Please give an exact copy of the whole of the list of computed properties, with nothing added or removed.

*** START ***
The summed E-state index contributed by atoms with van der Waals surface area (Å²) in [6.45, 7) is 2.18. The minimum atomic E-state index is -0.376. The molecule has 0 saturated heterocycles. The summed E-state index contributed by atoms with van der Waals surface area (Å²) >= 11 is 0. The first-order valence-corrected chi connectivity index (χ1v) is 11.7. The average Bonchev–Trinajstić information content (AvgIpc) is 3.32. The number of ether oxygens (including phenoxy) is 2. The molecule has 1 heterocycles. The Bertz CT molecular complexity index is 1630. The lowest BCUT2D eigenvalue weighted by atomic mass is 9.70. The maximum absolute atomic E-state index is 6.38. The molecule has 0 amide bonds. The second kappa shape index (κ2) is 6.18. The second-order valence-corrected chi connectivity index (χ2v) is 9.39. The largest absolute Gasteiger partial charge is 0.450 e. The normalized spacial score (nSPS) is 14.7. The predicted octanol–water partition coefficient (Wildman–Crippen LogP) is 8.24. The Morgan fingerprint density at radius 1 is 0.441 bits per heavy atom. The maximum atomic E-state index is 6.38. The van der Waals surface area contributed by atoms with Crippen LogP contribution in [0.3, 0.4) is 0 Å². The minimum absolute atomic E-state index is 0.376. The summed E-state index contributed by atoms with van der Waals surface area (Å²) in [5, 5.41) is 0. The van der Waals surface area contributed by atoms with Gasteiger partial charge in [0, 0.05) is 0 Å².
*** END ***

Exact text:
The summed E-state index contributed by atoms with van der Waals surface area (Å²) in [6.45, 7) is 2.18. The minimum atomic E-state index is -0.376. The molecule has 0 saturated heterocycles. The summed E-state index contributed by atoms with van der Waals surface area (Å²) >= 11 is 0. The first-order valence-corrected chi connectivity index (χ1v) is 11.7. The average Bonchev–Trinajstić information content (AvgIpc) is 3.32. The number of ether oxygens (including phenoxy) is 2. The molecule has 1 heterocycles. The Bertz CT molecular complexity index is 1630. The lowest BCUT2D eigenvalue weighted by atomic mass is 9.70. The maximum absolute atomic E-state index is 6.38. The molecule has 0 amide bonds. The second kappa shape index (κ2) is 6.18. The second-order valence-corrected chi connectivity index (χ2v) is 9.39. The largest absolute Gasteiger partial charge is 0.450 e. The normalized spacial score (nSPS) is 14.7. The predicted octanol–water partition coefficient (Wildman–Crippen LogP) is 8.24. The Morgan fingerprint density at radius 1 is 0.441 bits per heavy atom. The maximum atomic E-state index is 6.38. The van der Waals surface area contributed by atoms with Crippen LogP contribution in [0.3, 0.4) is 0 Å². The minimum absolute atomic E-state index is 0.376. The summed E-state index contributed by atoms with van der Waals surface area (Å²) in [5, 5.41) is 0. The van der Waals surface area contributed by atoms with Gasteiger partial charge in [0, 0.05) is 0 Å².